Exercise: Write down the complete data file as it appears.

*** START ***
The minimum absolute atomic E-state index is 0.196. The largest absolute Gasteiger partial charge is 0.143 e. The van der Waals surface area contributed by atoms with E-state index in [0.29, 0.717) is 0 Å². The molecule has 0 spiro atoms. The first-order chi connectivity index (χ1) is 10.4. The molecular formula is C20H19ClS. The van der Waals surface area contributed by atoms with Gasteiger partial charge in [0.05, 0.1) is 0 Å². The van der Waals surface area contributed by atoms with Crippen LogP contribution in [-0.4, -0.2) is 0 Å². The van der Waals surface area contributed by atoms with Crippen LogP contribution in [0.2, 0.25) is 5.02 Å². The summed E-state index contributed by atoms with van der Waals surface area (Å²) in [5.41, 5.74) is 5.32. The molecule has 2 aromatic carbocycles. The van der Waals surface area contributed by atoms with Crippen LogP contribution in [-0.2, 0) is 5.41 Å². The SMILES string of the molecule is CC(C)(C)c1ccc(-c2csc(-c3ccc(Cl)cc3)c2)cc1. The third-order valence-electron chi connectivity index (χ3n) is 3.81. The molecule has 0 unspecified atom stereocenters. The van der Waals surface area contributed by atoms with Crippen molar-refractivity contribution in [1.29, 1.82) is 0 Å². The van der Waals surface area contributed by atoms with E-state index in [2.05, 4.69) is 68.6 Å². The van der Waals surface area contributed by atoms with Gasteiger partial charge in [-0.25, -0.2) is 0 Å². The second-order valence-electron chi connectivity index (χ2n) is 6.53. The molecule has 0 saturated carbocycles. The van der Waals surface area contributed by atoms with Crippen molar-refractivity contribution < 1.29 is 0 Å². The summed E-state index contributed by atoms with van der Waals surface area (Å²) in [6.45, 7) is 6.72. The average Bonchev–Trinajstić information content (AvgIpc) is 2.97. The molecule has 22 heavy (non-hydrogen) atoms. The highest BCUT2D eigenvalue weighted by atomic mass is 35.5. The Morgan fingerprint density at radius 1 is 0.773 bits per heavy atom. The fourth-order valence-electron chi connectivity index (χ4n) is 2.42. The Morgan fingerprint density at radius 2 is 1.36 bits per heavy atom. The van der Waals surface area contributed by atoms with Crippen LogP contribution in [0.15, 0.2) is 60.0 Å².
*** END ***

The minimum absolute atomic E-state index is 0.196. The largest absolute Gasteiger partial charge is 0.143 e. The van der Waals surface area contributed by atoms with E-state index in [0.29, 0.717) is 0 Å². The molecule has 0 spiro atoms. The first-order chi connectivity index (χ1) is 10.4. The molecular formula is C20H19ClS. The van der Waals surface area contributed by atoms with Gasteiger partial charge in [0.05, 0.1) is 0 Å². The van der Waals surface area contributed by atoms with Crippen LogP contribution in [-0.4, -0.2) is 0 Å². The van der Waals surface area contributed by atoms with Crippen LogP contribution in [0.2, 0.25) is 5.02 Å². The summed E-state index contributed by atoms with van der Waals surface area (Å²) in [5.41, 5.74) is 5.32. The molecule has 2 aromatic carbocycles. The van der Waals surface area contributed by atoms with Crippen LogP contribution in [-0.2, 0) is 5.41 Å². The SMILES string of the molecule is CC(C)(C)c1ccc(-c2csc(-c3ccc(Cl)cc3)c2)cc1. The third-order valence-electron chi connectivity index (χ3n) is 3.81. The molecule has 0 unspecified atom stereocenters. The van der Waals surface area contributed by atoms with Crippen molar-refractivity contribution in [1.29, 1.82) is 0 Å². The van der Waals surface area contributed by atoms with E-state index in [2.05, 4.69) is 68.6 Å². The van der Waals surface area contributed by atoms with Gasteiger partial charge in [-0.25, -0.2) is 0 Å². The second-order valence-electron chi connectivity index (χ2n) is 6.53. The molecule has 0 saturated carbocycles. The van der Waals surface area contributed by atoms with Crippen molar-refractivity contribution < 1.29 is 0 Å². The summed E-state index contributed by atoms with van der Waals surface area (Å²) in [6.45, 7) is 6.72. The average Bonchev–Trinajstić information content (AvgIpc) is 2.97. The molecule has 22 heavy (non-hydrogen) atoms. The highest BCUT2D eigenvalue weighted by atomic mass is 35.5. The Morgan fingerprint density at radius 1 is 0.773 bits per heavy atom. The fourth-order valence-electron chi connectivity index (χ4n) is 2.42. The Morgan fingerprint density at radius 2 is 1.36 bits per heavy atom. The van der Waals surface area contributed by atoms with Crippen LogP contribution in [0.15, 0.2) is 60.0 Å².